We have an opportunity to re-stitch some of the professional fabric we have so determinedly unravelled and rise to the challenges of the 2020s, writes Eleanor Jolliffe
The last couple of centuries of our profession have been marked by a fear of losing “territory”; fear of diversity of practice; fear that if we hold our professional definition loosely we shall lose it altogether.
This pursuit of purity, and restriction of definition of what an architect is, does not make for a glorious history. However, now there is an opportunity to re-stitch some of the professional fabric we have so determinedly unravelled.
In 1791 a group of architects met at The Thatched House Tavern in London to create The Architect’s Club. It was the beginning of our route to “professionalisation” and, for all that it was formed in the ideals of raised professional standards and protecting clients, it also sought protectionist and exclusive definitions to shelter these architects from the growth of the industrial revolution and imperial expansion. It ended up mostly as an exclusive dining club, but the era spawned many others like it.
The RIBA was intended as the force that would professionalise and formalise the profession of architecture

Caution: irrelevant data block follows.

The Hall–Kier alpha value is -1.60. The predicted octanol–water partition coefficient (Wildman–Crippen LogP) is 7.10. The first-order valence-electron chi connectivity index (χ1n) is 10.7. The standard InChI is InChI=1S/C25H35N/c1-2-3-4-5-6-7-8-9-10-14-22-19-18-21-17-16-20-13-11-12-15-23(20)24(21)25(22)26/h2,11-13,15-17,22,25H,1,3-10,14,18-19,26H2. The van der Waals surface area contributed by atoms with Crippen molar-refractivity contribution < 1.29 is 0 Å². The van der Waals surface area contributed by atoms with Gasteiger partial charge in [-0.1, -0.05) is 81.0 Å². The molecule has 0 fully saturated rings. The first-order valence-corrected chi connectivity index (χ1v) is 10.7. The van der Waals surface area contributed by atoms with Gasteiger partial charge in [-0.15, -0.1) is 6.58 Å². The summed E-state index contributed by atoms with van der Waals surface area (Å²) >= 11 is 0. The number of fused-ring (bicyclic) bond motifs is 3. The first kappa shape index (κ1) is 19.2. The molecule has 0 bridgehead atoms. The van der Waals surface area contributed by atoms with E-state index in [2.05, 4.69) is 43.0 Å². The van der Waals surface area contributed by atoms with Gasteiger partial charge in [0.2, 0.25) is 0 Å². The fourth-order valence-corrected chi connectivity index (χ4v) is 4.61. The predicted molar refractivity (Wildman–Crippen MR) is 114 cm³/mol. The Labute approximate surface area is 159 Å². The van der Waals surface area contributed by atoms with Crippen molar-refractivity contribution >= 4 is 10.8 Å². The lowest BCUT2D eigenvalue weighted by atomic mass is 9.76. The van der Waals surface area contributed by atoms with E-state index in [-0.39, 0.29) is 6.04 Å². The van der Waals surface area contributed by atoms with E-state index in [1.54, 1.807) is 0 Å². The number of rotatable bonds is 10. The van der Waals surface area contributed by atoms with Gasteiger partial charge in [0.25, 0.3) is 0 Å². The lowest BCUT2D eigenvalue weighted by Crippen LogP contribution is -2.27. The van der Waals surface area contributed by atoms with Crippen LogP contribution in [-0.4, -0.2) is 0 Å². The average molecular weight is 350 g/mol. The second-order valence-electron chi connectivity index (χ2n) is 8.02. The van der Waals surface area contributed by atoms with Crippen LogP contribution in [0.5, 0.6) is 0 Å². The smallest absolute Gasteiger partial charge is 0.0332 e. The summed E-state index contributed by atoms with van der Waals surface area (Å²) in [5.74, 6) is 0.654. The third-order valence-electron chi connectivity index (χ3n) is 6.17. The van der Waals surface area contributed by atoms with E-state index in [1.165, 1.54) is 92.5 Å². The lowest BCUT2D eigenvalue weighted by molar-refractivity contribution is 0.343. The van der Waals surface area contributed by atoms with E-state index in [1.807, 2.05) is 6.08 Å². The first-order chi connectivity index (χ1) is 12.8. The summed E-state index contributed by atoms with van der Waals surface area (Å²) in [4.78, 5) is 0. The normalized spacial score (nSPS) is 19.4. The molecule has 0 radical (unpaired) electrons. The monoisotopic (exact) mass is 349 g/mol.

In 1834, after a scandalous, petty and embarrassing tussle between the Institute for Architects and the Society for Architects and Surveyors largely centred around distancing architects from builders, the RIBA was formed (though the royal charter did not come until 1837). It was intended as the force that would professionalise and formalise the profession of architecture.
From its earliest days it sought to raise competence, formalise the educational route, police architectural competitions and, perhaps most crucially to its founder members, be the gatekeepers of the profession – limiting access to those they considered worthy.
In 1958, post world wars and with empire all but over, the profession reacted again to a changing world with an educational conference that would make access to architectural education purely the preserve of the academically gifted, creating a secondary technician route for those with more technical skills and lower academic qualifications.
They cleaved the profession in half, trying to protect what they saw as the essential intellectual role of the architect for those they considered to be of suitably high calibre.
The decades of work to protect and closely define architects looked like it was working. In the late 1950s and through the 1960s architects were in what many consider to have been a golden age, with publicly employed architects enacting utopian ideals and rebuilding bomb-damaged cities; enjoying a level of power, influence and autonomy all but unrivalled in the profession’s UK history.
Architects became lumped in with the unscrupulous and faceless government departments and developers at the centre of some of the larger scandals of the 1970s